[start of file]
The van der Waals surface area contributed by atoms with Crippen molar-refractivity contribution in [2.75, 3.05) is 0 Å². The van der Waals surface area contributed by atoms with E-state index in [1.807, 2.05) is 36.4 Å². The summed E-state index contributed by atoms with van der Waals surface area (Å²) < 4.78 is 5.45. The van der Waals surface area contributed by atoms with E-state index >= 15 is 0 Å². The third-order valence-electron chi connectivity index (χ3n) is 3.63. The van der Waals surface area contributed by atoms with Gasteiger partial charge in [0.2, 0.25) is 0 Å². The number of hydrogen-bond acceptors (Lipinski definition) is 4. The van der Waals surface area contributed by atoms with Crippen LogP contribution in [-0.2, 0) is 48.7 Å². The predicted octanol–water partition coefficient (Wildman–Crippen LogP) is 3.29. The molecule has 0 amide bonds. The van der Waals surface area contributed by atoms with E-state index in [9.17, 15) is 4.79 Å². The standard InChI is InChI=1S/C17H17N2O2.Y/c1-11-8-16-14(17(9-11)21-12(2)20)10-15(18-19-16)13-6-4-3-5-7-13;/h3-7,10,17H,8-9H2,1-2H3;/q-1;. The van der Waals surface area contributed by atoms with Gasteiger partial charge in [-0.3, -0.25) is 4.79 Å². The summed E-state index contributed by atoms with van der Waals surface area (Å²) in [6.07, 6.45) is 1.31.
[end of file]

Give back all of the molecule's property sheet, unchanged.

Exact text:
The van der Waals surface area contributed by atoms with Crippen molar-refractivity contribution in [2.75, 3.05) is 0 Å². The van der Waals surface area contributed by atoms with E-state index in [1.807, 2.05) is 36.4 Å². The summed E-state index contributed by atoms with van der Waals surface area (Å²) < 4.78 is 5.45. The van der Waals surface area contributed by atoms with E-state index >= 15 is 0 Å². The third-order valence-electron chi connectivity index (χ3n) is 3.63. The van der Waals surface area contributed by atoms with Gasteiger partial charge in [0.2, 0.25) is 0 Å². The number of hydrogen-bond acceptors (Lipinski definition) is 4. The van der Waals surface area contributed by atoms with Crippen LogP contribution in [-0.2, 0) is 48.7 Å². The predicted octanol–water partition coefficient (Wildman–Crippen LogP) is 3.29. The molecule has 0 amide bonds. The van der Waals surface area contributed by atoms with E-state index in [9.17, 15) is 4.79 Å². The standard InChI is InChI=1S/C17H17N2O2.Y/c1-11-8-16-14(17(9-11)21-12(2)20)10-15(18-19-16)13-6-4-3-5-7-13;/h3-7,10,17H,8-9H2,1-2H3;/q-1;. The van der Waals surface area contributed by atoms with Gasteiger partial charge in [-0.3, -0.25) is 4.79 Å². The summed E-state index contributed by atoms with van der Waals surface area (Å²) in [6.07, 6.45) is 1.31.